It’s only the first battle, but students want more
May 24, 2018 01:01PM
● By Julie Slama
Team G.O.A.T. and Book Worms pose after the final round with emcee, Murray School District Assistant Superintendent Scott Bushnell. (Katrina Shewell/Grant Elementary)
By Julie Slama | firstname.lastname@example.org
When Ivan, a silverback gorilla who has lived for years in a circus-themed mall, met Ruby, a baby elephant who was added to the mall, Ivan made a decision, which may have captivated eight teams of Grant Elementary fourth-, fifth- and sixth-grade students who were reading “The One and Only Ivan” as part of the school’s first America’s Battle of the Books competition.
Students on each team were expected to read about five or six books — and some read more — so each team had read 30 books on the list before the contest. Some books were classics such as “Because of Winn-Dixie” and “On the Banks of Plum Creek” while others were more modern-day favorites such as “Escape from Mr. Lemoncello’s Library” and “Wonder.”
Questions about the books were posed to students so if they answered correctly with the title, they would receive 10 points and they could earn five additional points if they could name the author of the book correctly. For example, if students could correctly name the title “Harry’s Mad” and author of the book, “Dick King-Smith,” to the question, “In what book was a house burglarized of its china, silver and family pet,” the team could receive 15 points.
“We had a parent hear about it and approached us if we could do it here at Grant,” librarian Katrina Shewell said. “Kids have read books in genres they normally wouldn’t have and they’re comprehending and furthering their reading skills through Battle of the Books.”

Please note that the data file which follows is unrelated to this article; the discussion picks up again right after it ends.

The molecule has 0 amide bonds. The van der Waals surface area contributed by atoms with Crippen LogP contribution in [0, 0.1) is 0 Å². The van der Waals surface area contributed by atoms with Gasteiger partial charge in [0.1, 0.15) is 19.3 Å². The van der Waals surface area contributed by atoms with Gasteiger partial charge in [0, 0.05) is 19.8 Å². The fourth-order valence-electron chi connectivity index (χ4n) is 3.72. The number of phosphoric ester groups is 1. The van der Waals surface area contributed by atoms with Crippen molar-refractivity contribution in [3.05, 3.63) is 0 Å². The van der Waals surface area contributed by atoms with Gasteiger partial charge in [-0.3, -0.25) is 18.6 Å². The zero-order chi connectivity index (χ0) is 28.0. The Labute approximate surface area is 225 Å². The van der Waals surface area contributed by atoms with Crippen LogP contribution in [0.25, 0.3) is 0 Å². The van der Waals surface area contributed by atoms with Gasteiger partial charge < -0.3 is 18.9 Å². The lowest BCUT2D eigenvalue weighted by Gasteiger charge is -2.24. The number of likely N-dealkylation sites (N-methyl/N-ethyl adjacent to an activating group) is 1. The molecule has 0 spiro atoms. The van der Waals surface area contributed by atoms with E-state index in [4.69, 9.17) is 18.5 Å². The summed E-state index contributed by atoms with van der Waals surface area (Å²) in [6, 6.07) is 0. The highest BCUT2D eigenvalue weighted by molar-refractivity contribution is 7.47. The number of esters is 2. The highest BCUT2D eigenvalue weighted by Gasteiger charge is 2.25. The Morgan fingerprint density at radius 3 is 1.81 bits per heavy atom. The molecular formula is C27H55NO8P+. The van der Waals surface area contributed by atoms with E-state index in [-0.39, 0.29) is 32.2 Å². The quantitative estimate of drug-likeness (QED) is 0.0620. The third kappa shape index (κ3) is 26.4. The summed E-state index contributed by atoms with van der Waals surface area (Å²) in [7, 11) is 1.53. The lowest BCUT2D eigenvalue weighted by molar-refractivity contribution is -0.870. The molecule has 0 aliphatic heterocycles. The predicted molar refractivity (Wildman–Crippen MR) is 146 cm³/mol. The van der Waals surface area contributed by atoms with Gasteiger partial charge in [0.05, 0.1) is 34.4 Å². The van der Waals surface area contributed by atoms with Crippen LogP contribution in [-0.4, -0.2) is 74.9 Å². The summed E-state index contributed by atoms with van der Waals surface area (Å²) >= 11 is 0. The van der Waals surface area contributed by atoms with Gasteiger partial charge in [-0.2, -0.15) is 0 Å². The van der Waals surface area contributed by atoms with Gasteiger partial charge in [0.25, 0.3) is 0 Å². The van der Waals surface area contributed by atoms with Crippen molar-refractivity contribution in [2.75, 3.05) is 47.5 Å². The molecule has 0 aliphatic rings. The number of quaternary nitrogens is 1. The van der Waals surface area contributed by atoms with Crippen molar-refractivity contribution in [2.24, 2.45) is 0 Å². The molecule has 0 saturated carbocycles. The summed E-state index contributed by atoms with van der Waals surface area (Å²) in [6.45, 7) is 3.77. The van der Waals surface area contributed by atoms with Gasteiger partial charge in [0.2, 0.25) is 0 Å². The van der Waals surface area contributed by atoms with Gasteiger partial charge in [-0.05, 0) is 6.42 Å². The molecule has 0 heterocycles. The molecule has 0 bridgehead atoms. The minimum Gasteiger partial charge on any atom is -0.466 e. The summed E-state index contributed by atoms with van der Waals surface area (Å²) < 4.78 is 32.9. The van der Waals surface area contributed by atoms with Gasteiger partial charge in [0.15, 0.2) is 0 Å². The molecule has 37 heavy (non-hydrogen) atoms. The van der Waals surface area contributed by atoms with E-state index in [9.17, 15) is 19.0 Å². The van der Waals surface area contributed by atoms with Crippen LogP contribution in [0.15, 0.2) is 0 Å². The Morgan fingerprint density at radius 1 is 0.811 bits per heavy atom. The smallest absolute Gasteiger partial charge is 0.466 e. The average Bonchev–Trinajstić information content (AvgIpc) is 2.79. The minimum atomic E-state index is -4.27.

Each student could select a friend to be on the same team. Then, pairs were assigned other students on their team to try to represent all three grade levels. The teams typically got together at least once each month to review or switch books, she said.
“We had some copies of books in our library. Some went to Murray Library or found them online, but many students shared books or said where they found them with one another,” Shewell said.
Teams named themselves, with names such as S’more Books, Fireflies and Wild Grizzlies, and created posters for the competition.
“We had three types of competitions — a super challenge, where the first one who stood and answered the question correctly got the points for his or her team; a battle of one team versus another such as in Family Feud; and a relay style where the team who first ran to the judge to be asked a question and if they didn’t know the answer, they would have to run back to the team to get the answer and back to the judge. It helped to see them run off their nerves since they had so much energy,” she said.
In the final round, Murray School District Assistant Superintendent Scott Bushnell served as the emcee between team G.O.A.T. (Jordan Fitts, Carson Milne, Easton Murray, Mallori Anderson, Mia Dickerson and Brooke Jorgensen) and Book Worms (Abigail Borsos, Sydney Nielsen, Preslee Stock, Ema Zullo, Ava Dennis and Alyssa Thayer) in a school-wide assembly, which had younger students cheering on both teams.
“It was tied up to the last question in the final round so that last question could have gone either way for the win,” Shewell said. “It was a nail-breaking round.”
Amongst the prizes student participants received were books, teddy bears, candy bars and pizza coupons while the first-place team, G.O.A.T., received $30 Target gift cards and second-place, $15.
Already, students are asking for the names of the books to read for next year’s competition. Shewell said they may move the competition earlier in the year so it would be completed before SAGE year-end testing and they may also introduce incentives as they read their books.
“The students just loved it so we’re hoping it will become a district-wide competition,” she said.